Electricity in the American Economy: Agent of Technological Progress
Greenwood Publishing Group, 1990 - Science - 443 pages
Electricity has penetrated deeply into virtually every aspect of American life, be it in industry, the home, or in the rapidly growing commercial and service sectors. This book documents and analyzes the existence of a strong, and growing, synergy between technological progress and the use of electrified production techniques in the United States during the twentieth century. The authors use two types of information in their work: case studies of the ways in which technological progress in particular industries and economic sectors has depended upon the adoption of electrified methods of production and aggregative long-term national economic statistics that measure the changing relationship over time between increases in the use of electricity and other factor inputs and the growth in industrial productivity. Eleven of the book's thirteen chapters cover the case studies, while the remaining two chapters and the statistical appendix contain the broad quantitative findings and supporting data.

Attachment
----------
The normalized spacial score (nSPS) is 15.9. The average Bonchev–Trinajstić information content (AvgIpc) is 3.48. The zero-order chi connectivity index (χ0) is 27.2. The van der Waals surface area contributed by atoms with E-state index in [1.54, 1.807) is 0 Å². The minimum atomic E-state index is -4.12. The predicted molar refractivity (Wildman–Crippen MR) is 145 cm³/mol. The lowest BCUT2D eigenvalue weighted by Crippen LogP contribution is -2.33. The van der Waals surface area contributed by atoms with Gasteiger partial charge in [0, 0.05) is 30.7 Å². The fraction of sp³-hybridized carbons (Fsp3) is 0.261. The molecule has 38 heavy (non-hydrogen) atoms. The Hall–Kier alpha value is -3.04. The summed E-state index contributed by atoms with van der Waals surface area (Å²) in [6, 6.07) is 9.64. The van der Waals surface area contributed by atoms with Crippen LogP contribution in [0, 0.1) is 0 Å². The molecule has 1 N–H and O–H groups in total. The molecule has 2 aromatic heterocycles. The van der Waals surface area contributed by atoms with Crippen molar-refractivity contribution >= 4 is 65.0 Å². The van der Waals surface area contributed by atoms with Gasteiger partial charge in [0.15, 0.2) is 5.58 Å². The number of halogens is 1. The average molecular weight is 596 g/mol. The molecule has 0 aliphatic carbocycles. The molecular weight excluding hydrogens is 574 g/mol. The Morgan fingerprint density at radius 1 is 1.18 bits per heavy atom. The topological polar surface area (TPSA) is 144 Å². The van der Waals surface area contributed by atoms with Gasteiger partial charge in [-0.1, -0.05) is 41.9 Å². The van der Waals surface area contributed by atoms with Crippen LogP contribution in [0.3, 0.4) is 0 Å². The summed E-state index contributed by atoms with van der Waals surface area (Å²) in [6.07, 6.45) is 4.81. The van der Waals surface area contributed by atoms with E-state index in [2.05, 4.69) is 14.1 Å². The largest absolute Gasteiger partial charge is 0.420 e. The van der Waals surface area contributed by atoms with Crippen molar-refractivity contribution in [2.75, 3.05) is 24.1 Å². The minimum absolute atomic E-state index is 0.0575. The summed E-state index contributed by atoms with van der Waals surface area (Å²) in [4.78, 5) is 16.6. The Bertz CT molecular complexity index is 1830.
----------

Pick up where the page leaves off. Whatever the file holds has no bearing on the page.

In their analysis, the authors address three inter-related questions from a long-term evolutionary perspective: Why has electricity's share of total energy risen so sharply over the years? How has this rise been related to productivity growth? and Why has the rise in electricity led to long-term improvements in the efficiency of overall energy use despite the thermal energy losses sustained when fuels are converted into electricity? The answer to these questions, they contend, is the technological progress represented by electrified production technologies, and in the new ways of organizing production that are now possible. The different ways in which electrical energy has been put to work, and with what results, are examined in the various case studies presented, and further documented in the aggregative statistical analysis. This study reveals the important role that the electrification of production operations has played in supporting productivity growth in manufacturing and other economic sectors in the past, and the important part that it can continue to play in the future. This book will appeal to a broad spectrum of readers; those interested in productivity issues, energy policy, electricity in general, historians of technology, economic historians, and those interested in current technological issues. It will be a necessary acquisition for college and university libraries, as well as those individuals interested in energy, technology, economic growth, history, and the interfaces among them.
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